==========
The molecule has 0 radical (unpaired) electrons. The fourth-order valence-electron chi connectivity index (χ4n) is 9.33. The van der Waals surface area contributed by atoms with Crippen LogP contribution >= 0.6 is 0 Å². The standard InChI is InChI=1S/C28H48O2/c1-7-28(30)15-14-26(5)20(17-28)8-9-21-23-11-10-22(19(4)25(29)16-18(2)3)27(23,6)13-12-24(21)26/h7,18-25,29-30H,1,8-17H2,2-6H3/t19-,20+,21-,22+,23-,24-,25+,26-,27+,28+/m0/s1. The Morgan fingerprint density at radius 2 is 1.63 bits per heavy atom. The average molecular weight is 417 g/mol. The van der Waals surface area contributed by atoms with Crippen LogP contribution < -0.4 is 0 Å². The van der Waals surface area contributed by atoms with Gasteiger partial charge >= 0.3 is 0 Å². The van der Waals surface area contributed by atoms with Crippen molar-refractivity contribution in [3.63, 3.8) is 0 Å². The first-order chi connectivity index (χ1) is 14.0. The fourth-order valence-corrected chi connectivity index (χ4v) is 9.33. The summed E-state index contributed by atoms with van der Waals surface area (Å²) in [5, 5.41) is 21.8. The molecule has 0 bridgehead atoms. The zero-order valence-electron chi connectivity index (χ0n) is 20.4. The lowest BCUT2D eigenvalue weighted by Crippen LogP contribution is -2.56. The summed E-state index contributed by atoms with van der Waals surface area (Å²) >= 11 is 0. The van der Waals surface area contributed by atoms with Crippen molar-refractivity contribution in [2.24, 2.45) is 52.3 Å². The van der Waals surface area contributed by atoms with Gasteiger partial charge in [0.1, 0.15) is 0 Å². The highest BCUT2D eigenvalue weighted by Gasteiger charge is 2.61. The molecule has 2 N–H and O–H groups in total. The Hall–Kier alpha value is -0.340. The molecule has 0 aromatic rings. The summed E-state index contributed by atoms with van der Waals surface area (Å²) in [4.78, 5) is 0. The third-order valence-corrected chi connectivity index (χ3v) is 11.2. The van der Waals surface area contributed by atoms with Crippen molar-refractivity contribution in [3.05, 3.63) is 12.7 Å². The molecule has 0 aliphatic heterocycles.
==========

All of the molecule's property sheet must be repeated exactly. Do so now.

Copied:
The molecule has 0 radical (unpaired) electrons. The fourth-order valence-electron chi connectivity index (χ4n) is 9.33. The van der Waals surface area contributed by atoms with Crippen LogP contribution >= 0.6 is 0 Å². The standard InChI is InChI=1S/C28H48O2/c1-7-28(30)15-14-26(5)20(17-28)8-9-21-23-11-10-22(19(4)25(29)16-18(2)3)27(23,6)13-12-24(21)26/h7,18-25,29-30H,1,8-17H2,2-6H3/t19-,20+,21-,22+,23-,24-,25+,26-,27+,28+/m0/s1. The Morgan fingerprint density at radius 2 is 1.63 bits per heavy atom. The average molecular weight is 417 g/mol. The van der Waals surface area contributed by atoms with Crippen LogP contribution < -0.4 is 0 Å². The van der Waals surface area contributed by atoms with Gasteiger partial charge >= 0.3 is 0 Å². The van der Waals surface area contributed by atoms with Crippen molar-refractivity contribution in [3.63, 3.8) is 0 Å². The first-order chi connectivity index (χ1) is 14.0. The fourth-order valence-corrected chi connectivity index (χ4v) is 9.33. The summed E-state index contributed by atoms with van der Waals surface area (Å²) in [5, 5.41) is 21.8. The molecule has 0 bridgehead atoms. The zero-order valence-electron chi connectivity index (χ0n) is 20.4. The lowest BCUT2D eigenvalue weighted by Crippen LogP contribution is -2.56. The summed E-state index contributed by atoms with van der Waals surface area (Å²) >= 11 is 0. The van der Waals surface area contributed by atoms with Crippen molar-refractivity contribution in [2.24, 2.45) is 52.3 Å². The van der Waals surface area contributed by atoms with Gasteiger partial charge in [0.1, 0.15) is 0 Å². The highest BCUT2D eigenvalue weighted by Gasteiger charge is 2.61. The molecule has 2 N–H and O–H groups in total. The Hall–Kier alpha value is -0.340. The molecule has 0 aromatic rings. The summed E-state index contributed by atoms with van der Waals surface area (Å²) in [4.78, 5) is 0. The third-order valence-corrected chi connectivity index (χ3v) is 11.2. The van der Waals surface area contributed by atoms with Crippen molar-refractivity contribution in [3.05, 3.63) is 12.7 Å². The molecule has 0 aliphatic heterocycles.